by Ken Lahmers
Aurora -- The issue of parking commercial and recreational vehicles on residential properties will head back to City Council for discussion, planning commission members decided last week.
Addressing concerns put forward by Ward 6 Councilman Tom Dreher, the panel briefly discussed the matter at its May 16 meeting.
After receiving some complaints from constituents, Dreher took the issue to a recent meeting of Council saying revisions to the present ordinance might be needed. Council then re-ferred it to the commission.
Chapter 1163.03 of the city's zoning code states any commercial vehicle de-signed to carry more than one ton or a recreational vehicle which exceeds 28 feet in length, 8 feet in width and 11 feet in height must be stored inside a building.
The chapter also spells out requirements as to how far from lot lines commercial and recreational vehicles which are smaller than those dimensions can be parked.
In some cases, such vehicles are required to be screened from streets running in front of the properties and from adjacent properties.
NO MORE than two commercial and/or recreational vehicles can be stored on a lot at any one time, and major repairs are not allowed to be made unless the vehicles are in an enclosed building.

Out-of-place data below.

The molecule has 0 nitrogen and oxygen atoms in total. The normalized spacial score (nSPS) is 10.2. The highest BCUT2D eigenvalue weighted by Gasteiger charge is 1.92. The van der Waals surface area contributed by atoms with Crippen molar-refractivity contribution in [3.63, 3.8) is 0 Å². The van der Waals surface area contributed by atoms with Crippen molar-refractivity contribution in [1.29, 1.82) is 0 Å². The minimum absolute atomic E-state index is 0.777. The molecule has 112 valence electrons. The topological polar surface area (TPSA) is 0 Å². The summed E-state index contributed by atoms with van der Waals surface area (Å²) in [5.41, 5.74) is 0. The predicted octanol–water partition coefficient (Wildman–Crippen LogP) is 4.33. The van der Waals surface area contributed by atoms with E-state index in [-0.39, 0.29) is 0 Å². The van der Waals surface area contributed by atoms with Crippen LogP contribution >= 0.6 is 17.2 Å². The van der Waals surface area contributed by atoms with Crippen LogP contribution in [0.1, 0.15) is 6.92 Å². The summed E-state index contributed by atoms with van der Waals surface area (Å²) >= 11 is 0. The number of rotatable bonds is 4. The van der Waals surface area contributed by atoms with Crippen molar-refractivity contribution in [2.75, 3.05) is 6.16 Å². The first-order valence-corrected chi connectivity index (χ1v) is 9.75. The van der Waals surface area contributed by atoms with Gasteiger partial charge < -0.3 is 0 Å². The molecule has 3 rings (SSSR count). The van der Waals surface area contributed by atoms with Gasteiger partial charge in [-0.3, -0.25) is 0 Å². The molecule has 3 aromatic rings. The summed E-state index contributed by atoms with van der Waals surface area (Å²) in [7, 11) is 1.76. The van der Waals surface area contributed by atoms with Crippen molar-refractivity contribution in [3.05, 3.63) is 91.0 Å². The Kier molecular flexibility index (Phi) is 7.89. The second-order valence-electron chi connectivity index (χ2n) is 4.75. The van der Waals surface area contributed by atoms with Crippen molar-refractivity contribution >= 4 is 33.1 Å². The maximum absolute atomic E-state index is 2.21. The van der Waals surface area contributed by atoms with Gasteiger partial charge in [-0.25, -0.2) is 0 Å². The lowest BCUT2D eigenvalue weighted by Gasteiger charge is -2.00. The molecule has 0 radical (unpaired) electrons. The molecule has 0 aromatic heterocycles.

Planning-Zoning-Building Director Rich Wehrenberg explained Chapter 1163.05 "has been on the books" since 2000.
Councilman-planning panelist Joe Kastelic said the chapter could affect some 200 residents, and thus the issue should not be taken lightly.
Wehrenberg said it is the zoning inspector's responsibility to enforce the commercial-recreational vehicles parking ordinance along with many other enforcement duties.
Legal adviser Tom Reitz said since manpower is lacking, the city may have to look at hiring a person if it intends to strictly enforce the ordinance.
Panelist Joe Vero said some subdivision homeowners associations have their own rules which limit parking of such vehicles on properties and wondered whether the chapter should exclude them.
Reitz said he would not recommend those subdivisions be exempted because the homeowners' regulations could change and thus would be out of line with the overall intent of the ordinance.
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